MRAM devices are characterized by densities similar to Dynamic Random-Access Memory (DRAM), power consumption similar to flash memory, and speed similar to Static Random-Access Memory (SRAM). Although MRAM devices exhibit favorable performance characteristics as compared to other memory technologies, there is a continuing need for improved MRAM device and methods of manufacture thereof.

SUMMARY OF THE INVENTION

The present technology may best be understood by referring to the following description and accompanying drawings that are used to illustrate embodiments of the present technology directed toward method of manufacturing Magnetic Tunnel Junction (MTJ) device.

In one embodiment, the method of manufacturing can include forming a static magnetic compensation layer on a free magnetic layer. The static magnetic compensation layer can be configured to compensate for one or more parasitic magnetic characteristics proximate the free magnetic layer. A hard mask capping layer can be formed on the static magnetic compensation layer, and a pillar mask can be formed on the hard mask capping layer. The hard mask capping layer and the static magnetic compensation layer exposed by the pillar mask can be selective etched to form portions of MTJ pillars. A conformal first insulating layer can be formed and etched to form first sidewall insulators self-aligned to the MTJ pillars. A first metal layer and a conformal second insulating layers can be formed. The conformal second insulating layer can be etched to form second sidewall insulators self-aligned to the MTJ pillars. The first metal layer and the free magnetic layer can be selectively etched to form MTJ pillars including pillar contacts coupled to the free magnetic layer.

In another embodiment, the method of manufacturing can include forming an exchange spring layer on a free magnetic layer. The exchange spring layer can be configured to maintain a magnetic state of the free magnetic layer. A hard mask capping layer can be formed on the exchange spring layer, and a pillar mask can be formed on the hard mask capping layer. The hard mask capping layer and the exchange layer exposed by the pillar mask can be selectively etched to form portions of MTJ pillars. A conformal first insulating layer can be formed and etched to form first sidewall insulators self-aligned to the MTJ pillars. A first metal layer and a conformal second insulating layers can be formed. The conformal second insulating layer can be etched to form second sidewall insulators self-aligned to the MTJ pillars. The first metal layer and the free magnetic layer can be selective etched to form MTJ pillars including pillar contacts coupled to the free magnetic layer.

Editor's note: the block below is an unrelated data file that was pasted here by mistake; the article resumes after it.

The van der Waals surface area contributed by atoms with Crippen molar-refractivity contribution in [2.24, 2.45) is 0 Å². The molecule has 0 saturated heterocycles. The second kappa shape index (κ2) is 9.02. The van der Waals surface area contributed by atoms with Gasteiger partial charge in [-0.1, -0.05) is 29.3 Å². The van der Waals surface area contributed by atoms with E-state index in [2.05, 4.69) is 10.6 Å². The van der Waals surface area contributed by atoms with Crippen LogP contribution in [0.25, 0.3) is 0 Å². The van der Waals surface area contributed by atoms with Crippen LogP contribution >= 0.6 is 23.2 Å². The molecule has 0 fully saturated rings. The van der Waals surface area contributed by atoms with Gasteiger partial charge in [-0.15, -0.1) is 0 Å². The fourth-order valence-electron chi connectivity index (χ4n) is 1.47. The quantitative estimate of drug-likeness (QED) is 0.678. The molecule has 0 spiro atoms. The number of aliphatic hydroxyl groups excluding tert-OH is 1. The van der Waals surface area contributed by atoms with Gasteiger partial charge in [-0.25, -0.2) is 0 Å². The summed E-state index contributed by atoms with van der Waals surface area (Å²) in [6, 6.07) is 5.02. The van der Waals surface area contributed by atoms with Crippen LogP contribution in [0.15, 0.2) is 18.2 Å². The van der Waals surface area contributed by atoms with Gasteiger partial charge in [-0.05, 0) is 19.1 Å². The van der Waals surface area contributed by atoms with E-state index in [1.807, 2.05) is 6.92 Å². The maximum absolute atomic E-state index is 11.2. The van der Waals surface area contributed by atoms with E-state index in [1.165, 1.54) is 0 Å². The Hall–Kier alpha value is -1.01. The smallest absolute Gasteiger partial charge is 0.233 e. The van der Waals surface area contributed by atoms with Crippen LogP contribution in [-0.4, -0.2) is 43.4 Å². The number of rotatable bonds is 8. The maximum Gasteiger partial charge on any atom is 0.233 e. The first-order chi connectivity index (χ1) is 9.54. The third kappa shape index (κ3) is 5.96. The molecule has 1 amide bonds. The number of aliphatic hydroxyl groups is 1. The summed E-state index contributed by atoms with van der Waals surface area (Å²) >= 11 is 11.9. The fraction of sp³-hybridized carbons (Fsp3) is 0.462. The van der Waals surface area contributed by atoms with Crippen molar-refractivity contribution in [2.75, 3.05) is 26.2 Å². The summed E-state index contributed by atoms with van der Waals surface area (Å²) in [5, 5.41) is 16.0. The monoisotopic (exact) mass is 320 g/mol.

The static magnetic compensation layer or the exchange spring layer can be utilized optimize the MTJ device. The pillar contacts can provide electrical coupling between the free magnetic layer and the top contact so that the static magnetic compensation layer or the exchange spring layer does not impact the over electrical resistance of the device.

This Summary is provided to introduce a selection of concepts in a simplified form that are further described below in the Detailed Description. This Summary is not intended to identify key features or essential features of the claimed subject matter, nor is it intended to be used to limit the scope of the claimed subject matter.

BRIEF DESCRIPTION OF THE DRAWINGS

Embodiments of the present technology are illustrated by way of example and not by way of limitation, in the figures of the accompanying drawings and in which like reference numerals refer to similar elements and in which:

FIGS. 1A-1D show a flow diagram of a method of fabricating Magnetic Tunnel Junction (MTJ) device, in accordance with an embodiment of the present technology.

FIGS. 2A-2K show a block diagram illustrating fabrication of a MTJ device, in accordance with an embodiment of the present technology.

FIGS. 3A-3D show a flow diagram of a method of fabricating Magnetic Tunnel Junction (MTJ) device, in accordance with another embodiment of the present technology.

FIGS. 4A-4K show a block diagram illustrating fabrication of a MTJ device, in accordance with another embodiment of the present technology.

DETAILED DESCRIPTION OF THE INVENTION

Reference will now be made in detail to the embodiments of the present technology, examples of which are illustrated in the accompanying drawings. While the present technology will be described in conjunction with these embodiments, it will be understood that they are not intended to limit the invention to these embodiments. On the contrary, the invention is intended to cover alternatives, modifications and equivalents, which may be included within the scope of the invention as defined by the appended claims. Furthermore, in the following detailed description of the present technology, numerous specific details are set forth in order to provide a thorough understanding of the present technology. However, it is understood that the present technology may be practiced without these specific details. In other instances, well-known methods, procedures, components, and circuits have not been described in detail as not to unnecessarily obscure aspects of the present technology.